Democracy and Political Ignorance – Summary review

I finished reading Ilya Somin’s provocative book (henceforth Political Ignorance) over my summer vacation, and I think I want to write quite a bit about it so this will get spread across several blog posts.

Yes, readers concerned with the democratic process and constitutional design should read this book. It provides clear evidence that by whatever process you think democracy arrives at good governance of society, our current electorate is so woefully ignorant that it cannot be working properly. Further, this situation will be incredibly difficult to fix. While that might sound quite depressing, the author surveys many suggestions for trying and agrees that trying is necessary. Our basic government structure of federalism offers hope that experiments will have room to be tried, and successful experiments replicated.

No, readers should not be swayed in their decision by the subtitle, “Why smaller government is smarter”. Whether you agree with the sentiment or not, arguments about the ‘size’ of government make up a relatively small part of the book’s content. Political Ignorance does not make a serious attempt to address the question.

Somin presents the problem in chapter 1, with a review of recent surveys of voter knowledge from US federal elections, both Presidential and mid-term. Whether you look at all adults, registered, or likely voters, the results are appalling. Easily 25% of the country just has no fucking clue, just no clue at all about headline issues facing the country that their vote might affect. A key finding, repeated later in chapter 4, is that swing voters are the most ignorant of all.

Let that sink in – our elections are being decided by the dumbest of the dumb.

If I had any wishes for chapter 1, I would wish for a longer baseline of data and breakdown between factual knowledge of the issues vs. a knowledge of the system.

Chapter 2 examines four different theories of democratic governance, each of which seems to hold voters to a different standard of knowledge about the issues. “Responsive government” assumes democracy is a ‘throw the bums out’, reactive process. Old leaders are punished for large failures such as losing wars or causing famines, and replaced with new leaders. This is certainly a step up from monarchy or other forms of dictatorship, but suffers from many emotional biases and information deficits. What leader or policy was responsible for the problem? Can Chris Christie be blamed for shark attacks driving down tourism on the Jersey Shore? (Answer: yes.)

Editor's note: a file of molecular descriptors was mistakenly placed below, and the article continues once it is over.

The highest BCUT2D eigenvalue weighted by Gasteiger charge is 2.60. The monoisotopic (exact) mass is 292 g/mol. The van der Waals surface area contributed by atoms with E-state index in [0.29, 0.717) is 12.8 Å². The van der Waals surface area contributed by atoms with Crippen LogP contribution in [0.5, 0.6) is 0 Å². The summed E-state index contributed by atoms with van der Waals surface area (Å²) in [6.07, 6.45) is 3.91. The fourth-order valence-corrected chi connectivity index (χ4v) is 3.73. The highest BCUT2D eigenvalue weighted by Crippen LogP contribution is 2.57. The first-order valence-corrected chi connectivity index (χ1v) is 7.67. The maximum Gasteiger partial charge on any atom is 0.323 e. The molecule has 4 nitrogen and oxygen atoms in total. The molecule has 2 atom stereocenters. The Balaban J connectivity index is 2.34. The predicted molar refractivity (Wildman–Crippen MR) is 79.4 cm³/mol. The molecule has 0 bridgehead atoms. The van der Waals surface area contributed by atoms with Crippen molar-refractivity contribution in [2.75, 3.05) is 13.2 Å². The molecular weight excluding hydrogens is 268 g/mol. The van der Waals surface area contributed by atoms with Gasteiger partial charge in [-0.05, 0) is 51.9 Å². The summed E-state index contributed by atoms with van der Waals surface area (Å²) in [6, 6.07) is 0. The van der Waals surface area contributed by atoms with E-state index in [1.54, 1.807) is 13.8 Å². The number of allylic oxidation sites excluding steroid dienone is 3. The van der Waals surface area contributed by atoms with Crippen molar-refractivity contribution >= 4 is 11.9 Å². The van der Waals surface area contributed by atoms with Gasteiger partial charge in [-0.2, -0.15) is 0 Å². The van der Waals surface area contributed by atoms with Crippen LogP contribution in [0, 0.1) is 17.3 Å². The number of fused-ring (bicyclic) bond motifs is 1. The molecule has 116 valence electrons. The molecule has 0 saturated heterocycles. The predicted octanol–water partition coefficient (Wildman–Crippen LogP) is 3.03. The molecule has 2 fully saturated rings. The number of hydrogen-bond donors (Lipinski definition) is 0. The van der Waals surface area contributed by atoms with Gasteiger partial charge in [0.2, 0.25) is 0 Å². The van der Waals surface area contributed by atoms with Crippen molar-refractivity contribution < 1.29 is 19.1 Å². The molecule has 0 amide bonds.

Burkean trusteeship holds that voters are actually selecting trustees for the work of governing society, and as such the important part of the process is choosing the person for an elected office according to their qualities of education, personality, moral compass, etc. Here again, we find that voters know very little about the people they are electing. Think birtherism for an example.

Issue-driven majoritarianism simply asks if a candidate is siding with the majority on specific issues. In this view, reflecting the majority desire is more important for democracy than any attempt to lead the entire nation. However, the likelihood that a poll-following politician will be elected is confounded by the ignorance of voters on the issues, who holds what position, and who is relatively closer to the majority view.

Finally, deliberative democracy assumes that voters are researching and discussing the facts, the proposed policies, and the likely outcomes in an informed and conscientious manner before stepping into the voting booth, and exercising their franchise with the solemnity deserving of the act. Obviously, this is not happening. Exchanging Facebook memes with your friends does not count as deliberative democracy.